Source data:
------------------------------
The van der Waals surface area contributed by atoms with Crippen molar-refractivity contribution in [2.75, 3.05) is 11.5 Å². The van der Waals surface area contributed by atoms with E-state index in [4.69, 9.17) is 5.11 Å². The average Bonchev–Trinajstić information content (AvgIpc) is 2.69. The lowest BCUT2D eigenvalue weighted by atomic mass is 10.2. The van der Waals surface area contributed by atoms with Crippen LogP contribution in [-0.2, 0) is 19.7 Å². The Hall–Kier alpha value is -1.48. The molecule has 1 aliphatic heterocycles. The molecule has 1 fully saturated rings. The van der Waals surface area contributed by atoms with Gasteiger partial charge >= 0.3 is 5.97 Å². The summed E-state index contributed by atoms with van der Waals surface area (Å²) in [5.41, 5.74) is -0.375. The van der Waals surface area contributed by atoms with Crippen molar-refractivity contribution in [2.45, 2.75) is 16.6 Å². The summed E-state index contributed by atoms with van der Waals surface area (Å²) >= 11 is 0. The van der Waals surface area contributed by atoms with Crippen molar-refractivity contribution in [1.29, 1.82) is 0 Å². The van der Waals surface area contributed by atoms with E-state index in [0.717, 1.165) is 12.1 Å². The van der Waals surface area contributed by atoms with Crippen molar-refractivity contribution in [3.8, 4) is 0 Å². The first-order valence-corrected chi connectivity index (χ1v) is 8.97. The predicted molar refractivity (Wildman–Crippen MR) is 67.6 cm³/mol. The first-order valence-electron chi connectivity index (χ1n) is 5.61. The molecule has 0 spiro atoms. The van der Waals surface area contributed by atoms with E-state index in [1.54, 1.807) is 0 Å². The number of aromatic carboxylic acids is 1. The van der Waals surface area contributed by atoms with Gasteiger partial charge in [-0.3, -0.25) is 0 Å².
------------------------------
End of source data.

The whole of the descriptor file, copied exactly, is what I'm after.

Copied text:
The van der Waals surface area contributed by atoms with Crippen molar-refractivity contribution in [2.75, 3.05) is 11.5 Å². The van der Waals surface area contributed by atoms with E-state index in [4.69, 9.17) is 5.11 Å². The average Bonchev–Trinajstić information content (AvgIpc) is 2.69. The lowest BCUT2D eigenvalue weighted by atomic mass is 10.2. The van der Waals surface area contributed by atoms with Crippen LogP contribution in [-0.2, 0) is 19.7 Å². The Hall–Kier alpha value is -1.48. The molecule has 1 aliphatic heterocycles. The molecule has 1 fully saturated rings. The van der Waals surface area contributed by atoms with Gasteiger partial charge >= 0.3 is 5.97 Å². The summed E-state index contributed by atoms with van der Waals surface area (Å²) in [5.41, 5.74) is -0.375. The van der Waals surface area contributed by atoms with Crippen molar-refractivity contribution in [2.45, 2.75) is 16.6 Å². The summed E-state index contributed by atoms with van der Waals surface area (Å²) >= 11 is 0. The van der Waals surface area contributed by atoms with Crippen molar-refractivity contribution in [1.29, 1.82) is 0 Å². The van der Waals surface area contributed by atoms with E-state index in [0.717, 1.165) is 12.1 Å². The van der Waals surface area contributed by atoms with Crippen molar-refractivity contribution in [3.8, 4) is 0 Å². The first-order valence-corrected chi connectivity index (χ1v) is 8.97. The predicted molar refractivity (Wildman–Crippen MR) is 67.6 cm³/mol. The first-order valence-electron chi connectivity index (χ1n) is 5.61. The molecule has 0 spiro atoms. The van der Waals surface area contributed by atoms with E-state index in [1.54, 1.807) is 0 Å². The number of aromatic carboxylic acids is 1. The van der Waals surface area contributed by atoms with Gasteiger partial charge in [-0.3, -0.25) is 0 Å².